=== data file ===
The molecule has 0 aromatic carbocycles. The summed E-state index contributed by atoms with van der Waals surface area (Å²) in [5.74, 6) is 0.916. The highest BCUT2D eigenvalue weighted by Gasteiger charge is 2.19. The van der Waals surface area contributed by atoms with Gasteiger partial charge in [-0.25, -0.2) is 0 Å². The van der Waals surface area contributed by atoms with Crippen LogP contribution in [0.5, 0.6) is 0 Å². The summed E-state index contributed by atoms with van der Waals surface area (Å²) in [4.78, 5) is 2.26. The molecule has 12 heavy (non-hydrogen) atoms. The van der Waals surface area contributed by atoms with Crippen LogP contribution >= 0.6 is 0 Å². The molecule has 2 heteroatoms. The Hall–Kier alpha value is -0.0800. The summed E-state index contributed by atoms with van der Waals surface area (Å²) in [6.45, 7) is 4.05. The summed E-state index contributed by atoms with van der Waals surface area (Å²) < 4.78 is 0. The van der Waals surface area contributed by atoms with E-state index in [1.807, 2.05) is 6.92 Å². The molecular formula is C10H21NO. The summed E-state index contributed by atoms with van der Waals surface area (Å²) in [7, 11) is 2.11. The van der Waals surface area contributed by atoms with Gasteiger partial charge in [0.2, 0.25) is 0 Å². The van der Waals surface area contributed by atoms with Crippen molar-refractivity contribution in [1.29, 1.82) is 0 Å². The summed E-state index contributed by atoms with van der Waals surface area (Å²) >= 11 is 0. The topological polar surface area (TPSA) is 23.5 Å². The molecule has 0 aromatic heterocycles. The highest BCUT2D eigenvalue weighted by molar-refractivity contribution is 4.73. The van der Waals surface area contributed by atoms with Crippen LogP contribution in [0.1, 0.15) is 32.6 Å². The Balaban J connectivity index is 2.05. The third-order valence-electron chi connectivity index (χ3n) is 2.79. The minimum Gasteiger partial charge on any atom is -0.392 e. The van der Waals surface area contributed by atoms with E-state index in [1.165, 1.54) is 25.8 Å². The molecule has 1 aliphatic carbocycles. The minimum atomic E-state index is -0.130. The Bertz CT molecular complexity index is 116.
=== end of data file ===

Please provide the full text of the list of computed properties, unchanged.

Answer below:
The molecule has 0 aromatic carbocycles. The summed E-state index contributed by atoms with van der Waals surface area (Å²) in [5.74, 6) is 0.916. The highest BCUT2D eigenvalue weighted by Gasteiger charge is 2.19. The van der Waals surface area contributed by atoms with Gasteiger partial charge in [-0.25, -0.2) is 0 Å². The van der Waals surface area contributed by atoms with Crippen LogP contribution in [0.5, 0.6) is 0 Å². The summed E-state index contributed by atoms with van der Waals surface area (Å²) in [4.78, 5) is 2.26. The molecule has 12 heavy (non-hydrogen) atoms. The van der Waals surface area contributed by atoms with Crippen LogP contribution >= 0.6 is 0 Å². The molecule has 2 heteroatoms. The Hall–Kier alpha value is -0.0800. The summed E-state index contributed by atoms with van der Waals surface area (Å²) in [6.45, 7) is 4.05. The summed E-state index contributed by atoms with van der Waals surface area (Å²) < 4.78 is 0. The van der Waals surface area contributed by atoms with E-state index in [1.807, 2.05) is 6.92 Å². The molecular formula is C10H21NO. The summed E-state index contributed by atoms with van der Waals surface area (Å²) in [7, 11) is 2.11. The van der Waals surface area contributed by atoms with Gasteiger partial charge in [0.2, 0.25) is 0 Å². The van der Waals surface area contributed by atoms with Crippen molar-refractivity contribution in [1.29, 1.82) is 0 Å². The summed E-state index contributed by atoms with van der Waals surface area (Å²) >= 11 is 0. The topological polar surface area (TPSA) is 23.5 Å². The molecule has 0 aromatic heterocycles. The highest BCUT2D eigenvalue weighted by molar-refractivity contribution is 4.73. The van der Waals surface area contributed by atoms with Crippen LogP contribution in [0.1, 0.15) is 32.6 Å². The Balaban J connectivity index is 2.05. The third-order valence-electron chi connectivity index (χ3n) is 2.79. The minimum Gasteiger partial charge on any atom is -0.392 e. The van der Waals surface area contributed by atoms with E-state index in [1.165, 1.54) is 25.8 Å². The molecule has 1 aliphatic carbocycles. The minimum atomic E-state index is -0.130. The Bertz CT molecular complexity index is 116.